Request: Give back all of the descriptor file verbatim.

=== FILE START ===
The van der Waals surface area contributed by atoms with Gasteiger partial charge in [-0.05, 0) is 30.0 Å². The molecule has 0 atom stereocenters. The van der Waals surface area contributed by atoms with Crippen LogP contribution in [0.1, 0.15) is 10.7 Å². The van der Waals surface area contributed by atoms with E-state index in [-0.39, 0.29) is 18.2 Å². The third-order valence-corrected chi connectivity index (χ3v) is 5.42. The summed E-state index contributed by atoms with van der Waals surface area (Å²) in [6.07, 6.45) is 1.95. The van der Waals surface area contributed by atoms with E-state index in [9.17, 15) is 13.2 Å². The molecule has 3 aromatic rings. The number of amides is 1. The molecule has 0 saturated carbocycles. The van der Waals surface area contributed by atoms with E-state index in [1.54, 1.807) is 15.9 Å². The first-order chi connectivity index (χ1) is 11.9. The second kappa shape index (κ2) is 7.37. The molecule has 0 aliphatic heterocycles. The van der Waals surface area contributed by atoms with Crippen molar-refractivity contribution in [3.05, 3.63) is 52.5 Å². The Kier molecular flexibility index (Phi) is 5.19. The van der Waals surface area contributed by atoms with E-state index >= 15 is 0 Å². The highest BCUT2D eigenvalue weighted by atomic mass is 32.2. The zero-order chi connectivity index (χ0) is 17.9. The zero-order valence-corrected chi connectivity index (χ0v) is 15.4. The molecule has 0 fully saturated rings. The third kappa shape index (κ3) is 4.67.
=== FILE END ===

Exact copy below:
The van der Waals surface area contributed by atoms with Gasteiger partial charge in [-0.05, 0) is 30.0 Å². The molecule has 0 atom stereocenters. The van der Waals surface area contributed by atoms with Crippen LogP contribution in [0.1, 0.15) is 10.7 Å². The van der Waals surface area contributed by atoms with E-state index in [-0.39, 0.29) is 18.2 Å². The third-order valence-corrected chi connectivity index (χ3v) is 5.42. The summed E-state index contributed by atoms with van der Waals surface area (Å²) in [6.07, 6.45) is 1.95. The van der Waals surface area contributed by atoms with E-state index in [9.17, 15) is 13.2 Å². The molecule has 3 aromatic rings. The number of amides is 1. The molecule has 0 saturated carbocycles. The van der Waals surface area contributed by atoms with E-state index in [1.54, 1.807) is 15.9 Å². The first-order chi connectivity index (χ1) is 11.9. The second kappa shape index (κ2) is 7.37. The molecule has 0 aliphatic heterocycles. The van der Waals surface area contributed by atoms with Crippen molar-refractivity contribution in [3.05, 3.63) is 52.5 Å². The Kier molecular flexibility index (Phi) is 5.19. The van der Waals surface area contributed by atoms with E-state index >= 15 is 0 Å². The highest BCUT2D eigenvalue weighted by atomic mass is 32.2. The zero-order chi connectivity index (χ0) is 17.9. The zero-order valence-corrected chi connectivity index (χ0v) is 15.4. The molecule has 0 fully saturated rings. The third kappa shape index (κ3) is 4.67.